372 F.2d 573 (5th Cir. 1967), 22938, Mansell v. Saunders

Docket Nº:22938.
Citation:372 F.2d 573
Party Name:Paul L. MANSELL, Jr., Individually, and d/b/a Keys Sanitation Service, and Ronald Campbell, Appellants, v. George SAUNDERS et al., Appellees.
Case Date:February 13, 1967
Court:United States Courts of Appeals, Court of Appeals for the Fifth Circuit
 
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Page 573

372 F.2d 573 (5th Cir. 1967)

Paul L. MANSELL, Jr., Individually, and d/b/a Keys Sanitation Service, and Ronald Campbell, Appellants,

v.

George SAUNDERS et al., Appellees.

No. 22938.

United States Court of Appeals, Fifth Circuit.

February 13, 1967

George B. Foss, Jr., Fowler, white, Gillen, Humkey & Trenam, St. Petersburg, Fla., for appellants.

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James A. Dixon, Dixon, DeJarnette, Bradford, Williams, McKay & Kimbrell, Miami, Fla., for appellees Konrath and Marathon Garbage Service, Inc.

Jeanne Heyward, Hugh Wood, George E. Bunnell, Dean & Adams, Miami, Fla., for other appellees.

Before RIVES, BELL and THORNBERRY, Circuit Judges.

GRIFFIN B. BELL, Circuit Judge:

Appellants sought injunctive relief and damages in a suit against defendants. Jurisdiction was based on the civil rights statutes. 28 U.S.C.A. § 1343(3), 42 U.S.C.A. § 1983 and 1985(3). This appeal is from an order dismissing the cause for lack of jurisdiction.

We have only the complaint before us. The sole question presented is whether it sets out a cause of action under either 42 U.S.C.A. §§ 1983 or 1985(3), or both. If so, the District Court has jurisdiction under 28 U.S.C.A. § 1343(3); otherwise, the ruling of the District Court was proper. Being of the view that the complaint states a cause of action under 42 U.S.C.A. § 1983, we reverse. 1

The complaint alleges that appellant Mansell was engaged in the garbage collection and disposal business in a part of Monroe County, Florida under the trade name Keys Sanitation Service. Appellant Campbell was employed by Mansell in this business. Mansell claims that he lost his business and Campbell thereby lost his job by reason of the circumstances to be hereinafter stated. The defendants with the exception of three are all officers of Monroe County. They are the five members of the Board of County Commissioners, the county attorney, county building inspector, county zoning director, county health officer and county health inspector. Two of the three additional defendants are Marathon Garbage Service, Inc., a competitor of Mansell and its president. Marathon succeeded to Mansell's business. The other defendant, Mr. Yankey, allegedly caused a warrant to be issued against Mansell for dumping garbage. The complaint, inter alia, charges a conspiracy but couched in language careful to limit the charge to a claim that defendants, or some of them, conspired.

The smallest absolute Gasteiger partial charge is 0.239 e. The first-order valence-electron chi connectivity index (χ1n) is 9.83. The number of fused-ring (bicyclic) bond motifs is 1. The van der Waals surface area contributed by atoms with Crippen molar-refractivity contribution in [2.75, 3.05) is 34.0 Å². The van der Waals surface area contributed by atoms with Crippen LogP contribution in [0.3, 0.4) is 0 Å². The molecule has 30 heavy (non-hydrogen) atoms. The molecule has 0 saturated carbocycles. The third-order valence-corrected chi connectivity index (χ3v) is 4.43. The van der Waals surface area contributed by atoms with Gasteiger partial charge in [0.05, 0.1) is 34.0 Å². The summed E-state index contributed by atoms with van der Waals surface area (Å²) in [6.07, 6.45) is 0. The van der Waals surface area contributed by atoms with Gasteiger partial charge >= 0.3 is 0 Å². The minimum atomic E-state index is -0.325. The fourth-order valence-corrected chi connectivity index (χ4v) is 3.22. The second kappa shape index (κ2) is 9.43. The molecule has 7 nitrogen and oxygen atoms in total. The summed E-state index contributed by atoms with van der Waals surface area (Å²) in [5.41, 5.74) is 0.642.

The complaint must be viewed from the standpoint of notice type pleading. Cf. McGuire v. Sadler, 5 Cir., 1964, 337 F.2d 902. By way of analysis, we note that, although brought in five counts, it states only four possible causes of action. Three of these are stated in Count One. Two stem from the allegations which challenge the constitutionality on its face of an Act of the legislature of the State of Florida, to-wit: Chapter 63-1631, Laws of Fla., Special Acts, 1963, Vol. 2, Part II, pp. 2225 et seq.

This Act empowers the Board of County Commissioners of Monroe County to set up garbage districts and to award franchises to garbage collectors. It is said to violate both the Constitutions of the United States and the State

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of Florida in several respects. No federal question jurisdiction or pendent jurisdiction is alleged and we deem it unnecessary to take up jurisdictional issues which might be present had such jurisdiction been asserted. 2 Indeed, we have not been asked to do so. This line of attack was not pursued on appeal. Appellants take the position here that the gravamen of their complaint is the denial of due process and equal protection to Mansell through the notice process used in awarding the franchises in question with the result that Mansell lost his business.

We turn then to the question whether the court had jurisdiction as alleged, i.e., because the complaint stated a cause of action under the civil rights statutes. We find two such causes of action. The first depends for its efficacy on a combination of some of the allegations in Counts One, Two and Three. It is claimed that the actions of the County Commissioners taken pursuant to the legislative Act were violative of the due process and equal protection clauses of the Fourteenth Amendment. This claim is in the nature of an alleged unconstitutional application of the Act. The manner of its application will appear from what is to be said concerning the other cause of action which is based on a charge of conspiracy. However, this cause of action lies absent any claim of conspiracy and against the Commissioners alone.

The other cause of action under the civil rights statutes is based on a claimed conspiracy to deprive Mansell of his garbage business and Campbell of his job in that business through a deprivation of due process of law and equal protection of the laws toward Mansell, and derivatively toward Campbell. The discrimination which flowed from the deprivation is alleged to have been purposeful and wilful.

The factual allegations which underline the claims of unconstitutional application and the conspiracy...

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